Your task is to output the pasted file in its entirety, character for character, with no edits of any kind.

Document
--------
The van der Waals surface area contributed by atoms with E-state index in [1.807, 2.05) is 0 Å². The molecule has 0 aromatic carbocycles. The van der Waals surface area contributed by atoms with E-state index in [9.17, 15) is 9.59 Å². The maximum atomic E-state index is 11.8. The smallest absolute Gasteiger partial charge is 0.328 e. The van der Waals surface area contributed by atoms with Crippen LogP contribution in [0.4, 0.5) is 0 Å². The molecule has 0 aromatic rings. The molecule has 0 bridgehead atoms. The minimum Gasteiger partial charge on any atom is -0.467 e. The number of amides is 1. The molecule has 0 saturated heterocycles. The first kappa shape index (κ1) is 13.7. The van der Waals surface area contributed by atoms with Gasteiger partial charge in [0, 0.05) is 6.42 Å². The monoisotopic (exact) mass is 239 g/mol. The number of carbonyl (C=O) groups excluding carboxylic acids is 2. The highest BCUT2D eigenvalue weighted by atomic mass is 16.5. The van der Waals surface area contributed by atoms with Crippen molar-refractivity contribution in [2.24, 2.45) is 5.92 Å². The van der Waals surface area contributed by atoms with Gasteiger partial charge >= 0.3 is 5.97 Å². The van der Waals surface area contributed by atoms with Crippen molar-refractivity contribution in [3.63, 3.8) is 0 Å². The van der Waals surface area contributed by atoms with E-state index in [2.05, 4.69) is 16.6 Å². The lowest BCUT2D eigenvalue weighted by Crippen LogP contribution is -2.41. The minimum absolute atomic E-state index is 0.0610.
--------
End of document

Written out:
The van der Waals surface area contributed by atoms with E-state index in [1.807, 2.05) is 0 Å². The molecule has 0 aromatic carbocycles. The van der Waals surface area contributed by atoms with E-state index in [9.17, 15) is 9.59 Å². The maximum atomic E-state index is 11.8. The smallest absolute Gasteiger partial charge is 0.328 e. The van der Waals surface area contributed by atoms with Crippen LogP contribution in [0.4, 0.5) is 0 Å². The molecule has 0 aromatic rings. The molecule has 0 bridgehead atoms. The minimum Gasteiger partial charge on any atom is -0.467 e. The number of amides is 1. The molecule has 0 saturated heterocycles. The first kappa shape index (κ1) is 13.7. The van der Waals surface area contributed by atoms with Gasteiger partial charge in [0, 0.05) is 6.42 Å². The monoisotopic (exact) mass is 239 g/mol. The number of carbonyl (C=O) groups excluding carboxylic acids is 2. The highest BCUT2D eigenvalue weighted by atomic mass is 16.5. The van der Waals surface area contributed by atoms with Crippen molar-refractivity contribution in [2.24, 2.45) is 5.92 Å². The van der Waals surface area contributed by atoms with Gasteiger partial charge >= 0.3 is 5.97 Å². The van der Waals surface area contributed by atoms with Crippen molar-refractivity contribution in [3.63, 3.8) is 0 Å². The van der Waals surface area contributed by atoms with E-state index in [2.05, 4.69) is 16.6 Å². The lowest BCUT2D eigenvalue weighted by Crippen LogP contribution is -2.41. The minimum absolute atomic E-state index is 0.0610.